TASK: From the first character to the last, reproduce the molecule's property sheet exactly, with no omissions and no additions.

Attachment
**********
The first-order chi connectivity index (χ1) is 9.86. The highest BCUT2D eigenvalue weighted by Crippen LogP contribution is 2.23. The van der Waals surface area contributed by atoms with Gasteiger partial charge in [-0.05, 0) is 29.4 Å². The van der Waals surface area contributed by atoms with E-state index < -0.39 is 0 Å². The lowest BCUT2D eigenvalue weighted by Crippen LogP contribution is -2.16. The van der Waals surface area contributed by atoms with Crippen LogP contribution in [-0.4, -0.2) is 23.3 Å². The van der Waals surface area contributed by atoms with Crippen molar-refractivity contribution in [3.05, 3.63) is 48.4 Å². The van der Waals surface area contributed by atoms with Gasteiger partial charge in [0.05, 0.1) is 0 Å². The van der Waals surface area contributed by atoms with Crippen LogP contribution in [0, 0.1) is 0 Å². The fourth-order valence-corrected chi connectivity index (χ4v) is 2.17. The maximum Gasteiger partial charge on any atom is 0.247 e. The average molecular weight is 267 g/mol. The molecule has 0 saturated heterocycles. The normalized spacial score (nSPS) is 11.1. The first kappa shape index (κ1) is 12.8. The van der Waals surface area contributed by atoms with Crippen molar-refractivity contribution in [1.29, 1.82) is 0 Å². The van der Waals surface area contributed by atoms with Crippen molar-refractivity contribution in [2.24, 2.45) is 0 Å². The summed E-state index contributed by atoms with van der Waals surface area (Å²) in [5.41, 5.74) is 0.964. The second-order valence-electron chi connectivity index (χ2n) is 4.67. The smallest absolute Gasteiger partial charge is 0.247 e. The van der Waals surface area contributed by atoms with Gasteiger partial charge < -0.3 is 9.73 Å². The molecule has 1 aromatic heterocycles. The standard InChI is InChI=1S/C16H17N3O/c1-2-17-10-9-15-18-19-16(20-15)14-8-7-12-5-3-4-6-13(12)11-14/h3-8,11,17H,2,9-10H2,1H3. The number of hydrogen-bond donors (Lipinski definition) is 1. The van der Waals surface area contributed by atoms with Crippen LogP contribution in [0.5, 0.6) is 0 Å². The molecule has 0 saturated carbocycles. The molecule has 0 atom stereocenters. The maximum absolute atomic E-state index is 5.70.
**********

The first-order chi connectivity index (χ1) is 9.86. The highest BCUT2D eigenvalue weighted by Crippen LogP contribution is 2.23. The van der Waals surface area contributed by atoms with Gasteiger partial charge in [-0.05, 0) is 29.4 Å². The van der Waals surface area contributed by atoms with E-state index < -0.39 is 0 Å². The lowest BCUT2D eigenvalue weighted by Crippen LogP contribution is -2.16. The van der Waals surface area contributed by atoms with Crippen LogP contribution in [-0.4, -0.2) is 23.3 Å². The van der Waals surface area contributed by atoms with Crippen molar-refractivity contribution in [3.05, 3.63) is 48.4 Å². The van der Waals surface area contributed by atoms with Gasteiger partial charge in [0.05, 0.1) is 0 Å². The van der Waals surface area contributed by atoms with Crippen LogP contribution in [0, 0.1) is 0 Å². The fourth-order valence-corrected chi connectivity index (χ4v) is 2.17. The maximum Gasteiger partial charge on any atom is 0.247 e. The average molecular weight is 267 g/mol. The molecule has 0 saturated heterocycles. The normalized spacial score (nSPS) is 11.1. The first kappa shape index (κ1) is 12.8. The van der Waals surface area contributed by atoms with Crippen molar-refractivity contribution in [1.29, 1.82) is 0 Å². The van der Waals surface area contributed by atoms with Crippen molar-refractivity contribution in [2.24, 2.45) is 0 Å². The summed E-state index contributed by atoms with van der Waals surface area (Å²) in [5.41, 5.74) is 0.964. The second-order valence-electron chi connectivity index (χ2n) is 4.67. The smallest absolute Gasteiger partial charge is 0.247 e. The van der Waals surface area contributed by atoms with Gasteiger partial charge < -0.3 is 9.73 Å². The molecule has 1 aromatic heterocycles. The standard InChI is InChI=1S/C16H17N3O/c1-2-17-10-9-15-18-19-16(20-15)14-8-7-12-5-3-4-6-13(12)11-14/h3-8,11,17H,2,9-10H2,1H3. The number of hydrogen-bond donors (Lipinski definition) is 1. The van der Waals surface area contributed by atoms with Crippen LogP contribution in [0.5, 0.6) is 0 Å². The molecule has 0 saturated carbocycles. The molecule has 0 atom stereocenters. The maximum absolute atomic E-state index is 5.70.